“In Their Own Words” is a series within the Autism Speaks blog which shares the voices of people who have autism, as well as their loved ones. If you have a story you wish to share about your personal experience with autism, please send it to email@example.com. Autism Speaks reserves the right to edit contributions for space, style and content. Because of the volume of submissions, not all can be published on the site.
Seven thousand two hundred fifty nine point four (7,259.4) miles. That’s how many miles Team Up with Autism Speaks members covered in 2010 to raise autism awareness and funds to support the mission of Autism Speaks. In 2010, Team Up fielded teams with guaranteed entries in events; 2010 Walt Disney World Marathon Weekend, 2010 TD Five Borough Bike Tour, 2010 Chicago Half Marathon, 2010 Bank of America Chicago Marathon, and the ING NYC Marathon 2010. These teams have combined to raise over $776,583. Other Team Up participants competed on their own in endurance events across the country. Overall since 2007, when Team Up was established, our teams have raised over $1.7million to support the mission of Autism Speaks.
Many members of Team Up with Autism Speaks teams didn’t meet until the night before the race, but they ran as a team, united by their commitment to the cause, and their commitment to their children, brothers, sisters, neighbors and friends affected by autism. Every member of Team Up has a story worth telling. Here are a few we would like to share.
Katie Baranek and her boyfriend, Bill Shaffer, trained together and fundraised together. Katie’s family traveled to New York City to cheer them on as they ran the Marathon for her brother Hunter and sister Hayley. Katie and Bill also ran with our 2009 Chicago Marathon team and Katie will be running with our ING Miami Marathon team in 2011. “Running as a member of Team Autism Speaks has been such a great experience and I have been lucky to have been a part of the team for three marathons and three years in a row. I love to run in marathons, but it is so much more special when you run FOR something. I run for Autism Speaks in honor of my little brother and sister, who both have forms of autism and running has given me the chance to not just raise funds for autism, but to also raise awareness within my family, friends and community. Being a member of Team Autism Speaks has given me the opportunity to do something positive with each and every stride I take.”
Don Croteau started running on a treadmill, two to three miles just for some exercise. He then started stretching out his runs. After about three months, he was running 5-6 miles at a time, which he thought was his limit. But when he saw that Autism Speaks had a charity team in the 2010 Disney Marathon, he immediately registered for the half marathon and started training. Don has a beautiful blonde little friend, Molly, who has autism and knows several other families who are struggling with young children on the spectrum. He saw this as a true sign and as a way to anonymously support these wonderful children and their hard working, dedicated families. He also saw it as a way to give back some of his time and good fortune to a very worthy cause, and to give him strength and motivation when he needed it. Don ran for Autism Speaks in the 2010 ING NYC Marathon and is returning to the Disney run in 2011. More icing on the cake for Don, is that he is a slim 185 pounds now, down from 320 pounds. The evening prior to the NYC Marathon Autism Speaks President Mark Roithmayr asked Don why he ran for us. Don looked at him and quietly said…“running for Molly and Autism Speaks just makes me a better man.”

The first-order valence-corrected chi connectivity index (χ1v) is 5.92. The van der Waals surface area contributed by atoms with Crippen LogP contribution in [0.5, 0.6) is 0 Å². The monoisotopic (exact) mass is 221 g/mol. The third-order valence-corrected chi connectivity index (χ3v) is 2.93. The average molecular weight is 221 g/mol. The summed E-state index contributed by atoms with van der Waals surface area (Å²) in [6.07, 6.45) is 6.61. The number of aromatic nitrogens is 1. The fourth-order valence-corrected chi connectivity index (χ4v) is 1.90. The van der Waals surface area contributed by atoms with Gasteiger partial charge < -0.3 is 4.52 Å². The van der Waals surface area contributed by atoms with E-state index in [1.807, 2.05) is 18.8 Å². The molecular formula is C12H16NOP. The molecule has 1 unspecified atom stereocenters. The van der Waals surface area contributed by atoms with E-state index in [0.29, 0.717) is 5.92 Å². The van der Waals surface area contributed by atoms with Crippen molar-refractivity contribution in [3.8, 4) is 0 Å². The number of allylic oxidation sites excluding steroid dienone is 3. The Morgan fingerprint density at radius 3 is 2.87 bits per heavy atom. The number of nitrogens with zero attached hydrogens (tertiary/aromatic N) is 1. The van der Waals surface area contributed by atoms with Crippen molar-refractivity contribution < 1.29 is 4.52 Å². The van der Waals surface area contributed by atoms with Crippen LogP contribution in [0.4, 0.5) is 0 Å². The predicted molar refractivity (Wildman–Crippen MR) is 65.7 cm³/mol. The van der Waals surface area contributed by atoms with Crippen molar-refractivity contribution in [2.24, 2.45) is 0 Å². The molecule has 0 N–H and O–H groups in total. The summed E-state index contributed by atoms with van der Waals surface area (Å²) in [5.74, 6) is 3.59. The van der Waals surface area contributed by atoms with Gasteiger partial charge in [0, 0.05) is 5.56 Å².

Sisters share a strong bond and this is no different for Meg Brossy and Molly Shirer, two of our NYC Marathon team members. But it is their love for Willie, Molly’s 19 year old son with autism that brought them to the city of New York to endure what most only dream of. Side by side every step of the way it took them seven hours and 17 minutes to complete the 26.2 mile journey for Willie. Molly beamed after her accomplishment saying “Willie is 19 and in early adulthood. I am realizing that he needs to take more steps towards being physically fit. I am determined now to make a “power-walker” out of him. He always attends the annual San Diego Autism Speaks Walks with me and seems to greatly enjoy the experience!”
These stories inspire us all to get up, lace up, and get moving. Team Up with Autism Speaks has limited entries into over 13 events in 2011. It is easy to join and we have a support team for you every step of the way as you strive to reach each of your goals. In 2011, Team Up has the opportunity to cover over 17,000 miles to raise awareness and funds.
How many miles will you cover?